“Since no single product or substance has been associated with the illness, persons should consider not using e-cigarettes while this investigation is ongoing, especially those purchased from sources other than authorized retailers (eg, e-cigarette products with THC) and those modified in a manner not intended by the manufacturer. Adult smokers who are attempting to quit should consult with their health care provider and use proven treatments.”
Dr. Layden and fellow researchers also warn that vaping products should never be used by pregnant women, young adults, and nonsmokers.
Dr. Alan Safdi, more:
Dr. Alan Safdi is board-certified in Internal Medicine and in Gastroenterology and is a Fellow of the American College of Gastroenterology. A proven leader in the healthcare arena, he has been featured on the national program, “Medical Crossfire” and authored or co-authored numerous medical articles and abstracts. Safdi has been involved in grant-based and clinical research for 30+ years and is passionate about disease prevention and wellness, not just fixing what has gone wrong. He is an international lecturer on the subjects of wellness, nutrition and gastroenterology.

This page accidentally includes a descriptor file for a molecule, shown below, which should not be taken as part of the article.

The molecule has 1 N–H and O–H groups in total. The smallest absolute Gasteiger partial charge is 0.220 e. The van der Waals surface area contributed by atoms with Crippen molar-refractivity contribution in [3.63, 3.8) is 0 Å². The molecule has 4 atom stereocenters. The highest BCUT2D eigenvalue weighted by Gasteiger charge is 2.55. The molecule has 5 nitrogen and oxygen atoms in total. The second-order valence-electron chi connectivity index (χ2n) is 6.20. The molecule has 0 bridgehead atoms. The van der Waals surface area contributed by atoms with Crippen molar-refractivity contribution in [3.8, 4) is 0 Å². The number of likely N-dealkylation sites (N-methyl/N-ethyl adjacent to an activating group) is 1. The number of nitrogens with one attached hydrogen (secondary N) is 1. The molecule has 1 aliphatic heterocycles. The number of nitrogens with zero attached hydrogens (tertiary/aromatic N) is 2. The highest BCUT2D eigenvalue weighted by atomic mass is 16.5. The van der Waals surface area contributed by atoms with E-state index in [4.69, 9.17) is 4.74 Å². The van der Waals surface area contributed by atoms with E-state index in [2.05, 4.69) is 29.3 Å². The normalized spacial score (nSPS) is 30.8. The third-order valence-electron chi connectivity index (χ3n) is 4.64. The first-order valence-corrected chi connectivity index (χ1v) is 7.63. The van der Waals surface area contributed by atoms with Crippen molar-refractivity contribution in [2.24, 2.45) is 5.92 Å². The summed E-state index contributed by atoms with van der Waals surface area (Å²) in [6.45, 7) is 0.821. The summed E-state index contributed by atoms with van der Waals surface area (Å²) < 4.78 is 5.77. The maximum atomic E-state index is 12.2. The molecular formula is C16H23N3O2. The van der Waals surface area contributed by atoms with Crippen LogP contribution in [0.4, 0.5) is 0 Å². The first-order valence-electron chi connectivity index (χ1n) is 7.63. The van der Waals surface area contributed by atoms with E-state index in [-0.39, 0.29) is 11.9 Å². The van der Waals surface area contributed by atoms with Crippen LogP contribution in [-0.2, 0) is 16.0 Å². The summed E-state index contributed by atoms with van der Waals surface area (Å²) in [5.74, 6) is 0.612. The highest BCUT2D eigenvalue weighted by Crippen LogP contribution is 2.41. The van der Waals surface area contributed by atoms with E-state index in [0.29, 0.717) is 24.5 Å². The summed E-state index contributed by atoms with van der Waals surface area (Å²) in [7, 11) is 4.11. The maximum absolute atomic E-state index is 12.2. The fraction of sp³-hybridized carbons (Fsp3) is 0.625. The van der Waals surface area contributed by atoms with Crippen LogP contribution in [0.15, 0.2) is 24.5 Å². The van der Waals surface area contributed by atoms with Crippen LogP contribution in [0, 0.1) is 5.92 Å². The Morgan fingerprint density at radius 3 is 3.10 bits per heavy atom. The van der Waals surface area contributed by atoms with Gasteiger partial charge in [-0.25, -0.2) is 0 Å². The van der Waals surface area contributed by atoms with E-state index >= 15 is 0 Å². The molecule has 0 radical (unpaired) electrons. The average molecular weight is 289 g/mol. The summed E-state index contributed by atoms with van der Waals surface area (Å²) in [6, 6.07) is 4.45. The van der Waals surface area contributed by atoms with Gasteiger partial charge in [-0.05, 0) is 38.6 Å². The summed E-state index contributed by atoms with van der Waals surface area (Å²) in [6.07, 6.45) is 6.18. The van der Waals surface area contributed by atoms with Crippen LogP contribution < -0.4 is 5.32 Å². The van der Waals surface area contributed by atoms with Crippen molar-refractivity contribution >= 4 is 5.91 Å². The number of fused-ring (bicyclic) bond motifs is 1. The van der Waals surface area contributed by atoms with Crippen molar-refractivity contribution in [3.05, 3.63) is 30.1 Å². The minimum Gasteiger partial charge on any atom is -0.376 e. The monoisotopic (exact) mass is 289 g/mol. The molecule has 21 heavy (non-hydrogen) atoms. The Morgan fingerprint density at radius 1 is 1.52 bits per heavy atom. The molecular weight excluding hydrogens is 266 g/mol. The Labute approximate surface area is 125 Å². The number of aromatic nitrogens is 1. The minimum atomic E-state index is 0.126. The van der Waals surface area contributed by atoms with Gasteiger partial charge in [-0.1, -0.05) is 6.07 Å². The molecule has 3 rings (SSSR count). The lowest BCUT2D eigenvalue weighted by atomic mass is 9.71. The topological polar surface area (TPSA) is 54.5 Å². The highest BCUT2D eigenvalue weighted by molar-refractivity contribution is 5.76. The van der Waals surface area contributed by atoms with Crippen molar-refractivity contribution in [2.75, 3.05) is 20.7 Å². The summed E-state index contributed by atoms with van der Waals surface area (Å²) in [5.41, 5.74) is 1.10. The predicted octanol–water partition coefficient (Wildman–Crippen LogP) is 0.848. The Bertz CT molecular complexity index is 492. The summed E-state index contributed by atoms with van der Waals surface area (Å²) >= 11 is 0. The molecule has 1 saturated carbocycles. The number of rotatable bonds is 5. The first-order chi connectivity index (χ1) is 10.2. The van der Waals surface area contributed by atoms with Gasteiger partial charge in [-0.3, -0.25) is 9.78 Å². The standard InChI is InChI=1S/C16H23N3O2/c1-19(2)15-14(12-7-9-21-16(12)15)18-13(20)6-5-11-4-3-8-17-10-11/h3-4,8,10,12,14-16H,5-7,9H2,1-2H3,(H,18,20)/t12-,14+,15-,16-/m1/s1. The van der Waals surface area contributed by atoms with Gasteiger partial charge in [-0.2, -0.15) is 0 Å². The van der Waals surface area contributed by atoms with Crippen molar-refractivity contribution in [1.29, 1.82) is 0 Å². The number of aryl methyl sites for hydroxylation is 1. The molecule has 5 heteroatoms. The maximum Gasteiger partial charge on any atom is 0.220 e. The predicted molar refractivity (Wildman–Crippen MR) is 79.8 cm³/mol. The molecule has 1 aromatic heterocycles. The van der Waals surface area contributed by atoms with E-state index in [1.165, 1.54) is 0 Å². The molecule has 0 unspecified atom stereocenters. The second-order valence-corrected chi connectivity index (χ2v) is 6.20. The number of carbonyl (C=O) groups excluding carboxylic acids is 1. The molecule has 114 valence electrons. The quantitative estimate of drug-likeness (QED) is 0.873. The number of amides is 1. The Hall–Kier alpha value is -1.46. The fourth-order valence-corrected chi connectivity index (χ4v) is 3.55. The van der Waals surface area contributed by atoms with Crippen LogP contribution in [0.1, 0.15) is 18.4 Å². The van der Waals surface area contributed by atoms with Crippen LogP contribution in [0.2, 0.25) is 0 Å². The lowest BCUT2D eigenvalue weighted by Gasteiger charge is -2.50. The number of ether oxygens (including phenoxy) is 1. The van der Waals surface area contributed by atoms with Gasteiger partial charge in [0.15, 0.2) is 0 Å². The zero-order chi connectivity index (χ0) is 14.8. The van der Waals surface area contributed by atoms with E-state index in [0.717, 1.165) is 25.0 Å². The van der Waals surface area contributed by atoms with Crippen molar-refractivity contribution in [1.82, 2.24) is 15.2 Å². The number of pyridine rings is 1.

And back by popular demand, this summer, in partnership with the Peaks’ Spa, Dr. Safdi returns with his three, week-long wellness intensives titled Live Longer Retreat.
Again, using an evidence-based, scientific approach to health and longevity and featuring an experienced staff of medical professionals, personal trainers, Pilates and yoga instructors, dietitians, and chefs, the focus is on your unique wellness profile. Each Live Longer Retreat is one-of-kind in the U.S. Those intensives, limited to only 10 – 15 participants, will include personal consultations, hiking, spinning, yoga, Pilates, talks and demonstrations related to nutrition, cooking classes, and more.
Go here to read a review of the experience by one very satisfied participant.
Feel free to sign up now to participate in a Live Longer Retreat – or call 1-877-448-5416 for further information.